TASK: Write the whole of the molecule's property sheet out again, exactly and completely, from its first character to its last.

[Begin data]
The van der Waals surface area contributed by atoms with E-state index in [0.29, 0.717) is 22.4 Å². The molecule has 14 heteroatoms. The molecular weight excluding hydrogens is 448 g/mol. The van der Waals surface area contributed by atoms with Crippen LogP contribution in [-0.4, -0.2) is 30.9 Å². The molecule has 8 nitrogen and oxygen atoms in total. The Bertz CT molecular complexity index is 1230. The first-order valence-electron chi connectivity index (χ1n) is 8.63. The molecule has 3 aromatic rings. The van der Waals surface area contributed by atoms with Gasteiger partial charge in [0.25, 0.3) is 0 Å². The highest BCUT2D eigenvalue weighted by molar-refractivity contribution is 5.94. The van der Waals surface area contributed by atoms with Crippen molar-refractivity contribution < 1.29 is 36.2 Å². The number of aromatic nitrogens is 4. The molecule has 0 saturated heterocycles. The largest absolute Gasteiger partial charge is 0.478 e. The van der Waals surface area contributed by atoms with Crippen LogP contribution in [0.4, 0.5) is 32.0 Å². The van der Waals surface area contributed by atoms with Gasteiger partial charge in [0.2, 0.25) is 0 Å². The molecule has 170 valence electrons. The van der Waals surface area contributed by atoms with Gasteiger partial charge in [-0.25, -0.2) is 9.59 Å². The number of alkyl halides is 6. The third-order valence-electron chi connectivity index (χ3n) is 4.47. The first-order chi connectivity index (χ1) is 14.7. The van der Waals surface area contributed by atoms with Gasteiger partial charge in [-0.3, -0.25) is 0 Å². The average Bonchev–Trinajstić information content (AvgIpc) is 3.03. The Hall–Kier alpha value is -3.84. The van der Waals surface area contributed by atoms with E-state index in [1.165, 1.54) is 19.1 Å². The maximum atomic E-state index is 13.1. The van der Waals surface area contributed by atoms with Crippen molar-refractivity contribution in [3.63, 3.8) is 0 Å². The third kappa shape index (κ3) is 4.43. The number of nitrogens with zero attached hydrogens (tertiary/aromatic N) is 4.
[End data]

The van der Waals surface area contributed by atoms with E-state index in [0.29, 0.717) is 22.4 Å². The molecule has 14 heteroatoms. The molecular weight excluding hydrogens is 448 g/mol. The van der Waals surface area contributed by atoms with Crippen LogP contribution in [-0.4, -0.2) is 30.9 Å². The molecule has 8 nitrogen and oxygen atoms in total. The Bertz CT molecular complexity index is 1230. The first-order valence-electron chi connectivity index (χ1n) is 8.63. The molecule has 3 aromatic rings. The van der Waals surface area contributed by atoms with Gasteiger partial charge in [0.25, 0.3) is 0 Å². The highest BCUT2D eigenvalue weighted by molar-refractivity contribution is 5.94. The van der Waals surface area contributed by atoms with Crippen molar-refractivity contribution < 1.29 is 36.2 Å². The number of aromatic nitrogens is 4. The molecule has 0 saturated heterocycles. The largest absolute Gasteiger partial charge is 0.478 e. The van der Waals surface area contributed by atoms with Crippen LogP contribution in [0.4, 0.5) is 32.0 Å². The van der Waals surface area contributed by atoms with Gasteiger partial charge in [0.2, 0.25) is 0 Å². The molecule has 170 valence electrons. The van der Waals surface area contributed by atoms with Gasteiger partial charge in [-0.25, -0.2) is 9.59 Å². The number of alkyl halides is 6. The third-order valence-electron chi connectivity index (χ3n) is 4.47. The first-order chi connectivity index (χ1) is 14.7. The van der Waals surface area contributed by atoms with Gasteiger partial charge in [-0.3, -0.25) is 0 Å². The average Bonchev–Trinajstić information content (AvgIpc) is 3.03. The Hall–Kier alpha value is -3.84. The van der Waals surface area contributed by atoms with E-state index in [1.165, 1.54) is 19.1 Å². The maximum atomic E-state index is 13.1. The van der Waals surface area contributed by atoms with Crippen molar-refractivity contribution in [3.63, 3.8) is 0 Å². The third kappa shape index (κ3) is 4.43. The number of nitrogens with zero attached hydrogens (tertiary/aromatic N) is 4.